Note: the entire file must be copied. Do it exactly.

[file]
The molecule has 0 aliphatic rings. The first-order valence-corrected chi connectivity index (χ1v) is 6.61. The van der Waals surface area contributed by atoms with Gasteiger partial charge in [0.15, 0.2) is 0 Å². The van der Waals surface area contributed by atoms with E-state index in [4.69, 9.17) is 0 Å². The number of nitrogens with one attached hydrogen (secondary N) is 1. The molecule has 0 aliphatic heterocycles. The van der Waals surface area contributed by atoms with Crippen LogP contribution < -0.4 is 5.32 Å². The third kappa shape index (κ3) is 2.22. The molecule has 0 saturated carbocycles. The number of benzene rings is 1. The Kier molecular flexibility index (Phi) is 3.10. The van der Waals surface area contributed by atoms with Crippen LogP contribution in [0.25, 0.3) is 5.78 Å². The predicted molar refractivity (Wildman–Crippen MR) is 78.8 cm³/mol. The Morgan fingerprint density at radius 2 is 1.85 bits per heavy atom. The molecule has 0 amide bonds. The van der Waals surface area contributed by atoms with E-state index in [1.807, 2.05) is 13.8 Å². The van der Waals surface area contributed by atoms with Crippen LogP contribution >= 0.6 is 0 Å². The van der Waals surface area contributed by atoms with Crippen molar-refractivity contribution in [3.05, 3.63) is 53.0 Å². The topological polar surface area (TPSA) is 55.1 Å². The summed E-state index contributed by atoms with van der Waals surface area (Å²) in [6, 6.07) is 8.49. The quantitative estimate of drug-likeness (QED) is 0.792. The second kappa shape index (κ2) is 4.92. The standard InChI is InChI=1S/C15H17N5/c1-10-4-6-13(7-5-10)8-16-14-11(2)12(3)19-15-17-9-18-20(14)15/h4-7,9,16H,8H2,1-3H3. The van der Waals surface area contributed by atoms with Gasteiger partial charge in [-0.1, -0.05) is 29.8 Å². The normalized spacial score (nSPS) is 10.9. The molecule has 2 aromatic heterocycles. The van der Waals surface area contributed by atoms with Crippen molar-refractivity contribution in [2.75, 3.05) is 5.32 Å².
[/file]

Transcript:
The molecule has 0 aliphatic rings. The first-order valence-corrected chi connectivity index (χ1v) is 6.61. The van der Waals surface area contributed by atoms with Gasteiger partial charge in [0.15, 0.2) is 0 Å². The van der Waals surface area contributed by atoms with E-state index in [4.69, 9.17) is 0 Å². The number of nitrogens with one attached hydrogen (secondary N) is 1. The molecule has 0 aliphatic heterocycles. The van der Waals surface area contributed by atoms with Crippen LogP contribution < -0.4 is 5.32 Å². The third kappa shape index (κ3) is 2.22. The molecule has 0 saturated carbocycles. The number of benzene rings is 1. The Kier molecular flexibility index (Phi) is 3.10. The van der Waals surface area contributed by atoms with Crippen LogP contribution in [0.25, 0.3) is 5.78 Å². The predicted molar refractivity (Wildman–Crippen MR) is 78.8 cm³/mol. The Morgan fingerprint density at radius 2 is 1.85 bits per heavy atom. The molecule has 0 amide bonds. The van der Waals surface area contributed by atoms with E-state index in [1.807, 2.05) is 13.8 Å². The van der Waals surface area contributed by atoms with Crippen LogP contribution >= 0.6 is 0 Å². The van der Waals surface area contributed by atoms with Crippen molar-refractivity contribution in [3.05, 3.63) is 53.0 Å². The topological polar surface area (TPSA) is 55.1 Å². The summed E-state index contributed by atoms with van der Waals surface area (Å²) in [6, 6.07) is 8.49. The quantitative estimate of drug-likeness (QED) is 0.792. The second kappa shape index (κ2) is 4.92. The standard InChI is InChI=1S/C15H17N5/c1-10-4-6-13(7-5-10)8-16-14-11(2)12(3)19-15-17-9-18-20(14)15/h4-7,9,16H,8H2,1-3H3. The van der Waals surface area contributed by atoms with Gasteiger partial charge in [-0.1, -0.05) is 29.8 Å². The normalized spacial score (nSPS) is 10.9. The molecule has 2 aromatic heterocycles. The van der Waals surface area contributed by atoms with Crippen molar-refractivity contribution in [2.75, 3.05) is 5.32 Å².